And, by the way, I cried too at the letter he received into his problem page which he talks about towards the end of the book.


The Ice Twins
The Ice Twins
by S. K. Tremayne
Edition: Hardcover
Price: £5.00

0 of 2 people found the following review helpful
4.0 out of 5 stars Some parts stretch the limits of plausibility but generally a very good novel, 22 Feb. 2015
This review is from: The Ice Twins (Hardcover)
Customer review from the Amazon Vine Programme (What's this?)
The question of how well you know your children is topical at the moment with the recent story of two Spanish babies who were swapped, by mistake, in hospital. After years of both mothers feeling something was wrong, the error has finally been discovered.
I love a good psychological thriller and this book has a great set up. They were a perfect family - lovely couple with gorgeous twin girls and great jobs living in London, then one twin dies in an accident, throwing the family into despair. They inherit a remote Scottish island and decide to start a new life in the hope that they can heal. There is, of course, an expectation that everything will get worse as getting better wouldn't make for a good book!
The characters are easy to engage with from the start and I felt huge empathy for their situation.
Structurally, the book is straightforward as it follows the plot chronologically. The story is told from two perspectives, Sarah and Angus, both of which seem to be unreliable in some way. Sarah's account is first person, full of thoughts and feelings, whereas Angus is third person and much more factual. The narrative swap between them is handled in a very subtle way and often you forget whose voice you are listening to.
Having established the characters and plot, the story develops into implausible territory which seems extreme. The confusion of identity is believeable but I was very unsure about how the parents handled it and the move to Scotland just seemed to add one too many complications. I loved the pace of the novel though and the atmosphere built well, working towards an end which I was not expecting.


The Night Circus
The Night Circus
by Erin Morgenstern
Edition: Paperback
Price: £6.39

2.0 out of 5 stars Couldn't find anything to connect to, 18 Feb. 2015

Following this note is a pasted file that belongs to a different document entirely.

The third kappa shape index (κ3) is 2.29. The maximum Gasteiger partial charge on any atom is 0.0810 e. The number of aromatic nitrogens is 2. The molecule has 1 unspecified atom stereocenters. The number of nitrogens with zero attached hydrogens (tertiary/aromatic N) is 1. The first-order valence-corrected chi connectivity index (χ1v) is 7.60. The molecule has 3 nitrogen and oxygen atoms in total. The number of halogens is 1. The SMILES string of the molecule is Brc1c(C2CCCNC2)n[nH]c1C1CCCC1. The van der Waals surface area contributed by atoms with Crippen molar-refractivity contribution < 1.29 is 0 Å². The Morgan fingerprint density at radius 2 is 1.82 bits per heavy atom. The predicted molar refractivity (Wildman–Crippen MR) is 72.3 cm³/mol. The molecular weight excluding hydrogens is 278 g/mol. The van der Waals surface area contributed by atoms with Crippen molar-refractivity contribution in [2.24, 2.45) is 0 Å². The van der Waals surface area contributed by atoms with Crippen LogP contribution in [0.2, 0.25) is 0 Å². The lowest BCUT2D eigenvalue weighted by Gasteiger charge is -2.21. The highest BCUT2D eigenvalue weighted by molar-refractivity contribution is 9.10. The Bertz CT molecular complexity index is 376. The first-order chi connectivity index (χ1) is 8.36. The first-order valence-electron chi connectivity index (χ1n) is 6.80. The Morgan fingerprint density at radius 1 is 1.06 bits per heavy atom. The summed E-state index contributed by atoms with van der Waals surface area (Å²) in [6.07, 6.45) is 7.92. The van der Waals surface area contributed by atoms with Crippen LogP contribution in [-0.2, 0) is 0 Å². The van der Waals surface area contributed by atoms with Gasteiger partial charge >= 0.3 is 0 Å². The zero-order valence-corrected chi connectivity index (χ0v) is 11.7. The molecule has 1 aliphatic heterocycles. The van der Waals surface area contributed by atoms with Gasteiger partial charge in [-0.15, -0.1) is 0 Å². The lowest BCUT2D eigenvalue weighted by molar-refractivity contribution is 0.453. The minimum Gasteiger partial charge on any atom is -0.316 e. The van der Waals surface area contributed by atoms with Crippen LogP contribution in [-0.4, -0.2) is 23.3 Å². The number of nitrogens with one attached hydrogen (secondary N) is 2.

Verified Purchase(What is this?)
This review is from: The Night Circus (Paperback)
I tend to avoid fantasy books and was cautious when this was chosen as my book club read. It starts well though and I was intrigued by the two Victorian gentlemen selecting apprentices for some sort of magical challenge. Unsurprisingly, as the pupils develop they find their own ideas and passions, not always in line with their tutors.
The great part of this novel is the circus and the descriptions of it. It could imagine myself wandering through the tents and deciding which one to explore - that is the beautiful fairy tale side to the book.
The author then seems to have made a decision to make the fairy tale suitable for adults by wrapping the circus in an overcomplicated plot which twists around and ends up achieving nothing at all.
Structurally, the book works with the chapters jumping forward gradually, although I was never quite sure why Bailey's story had to run in a different time.
I just got bored with the relationship between Marco and Celia which is a major part of the plot. If you love each other then you find a way, if you don't then you have to do something else. All the ethereal histrionics really didn't add anything to the novel.
There is good in this book (I admired the way that the author handled the cross over from fantasy to the real world without any worries about rules) but I couldn't find any connection and didn't really care what happened to the circus or its character. Without the engagement then the book failed for me.


The Value of Culture: On the Relationship between Economics and Arts: On the Relationship Between Economics and the Arts
The Value of Culture: On the Relationship between Economics and Arts: On the Relationship Between Economics and the Arts
by Arjo Klamer
Edition: Paperback
Price: £23.25

4.0 out of 5 stars Interesting ideas presented in an academic way, 16 Feb. 2015
Verified Purchase(What is this?)
At the time I bought this I was working on an essay which explored how the value of art is effected by the world around it.
This book provided plenty of ideas which then gave me some starting points for exploration.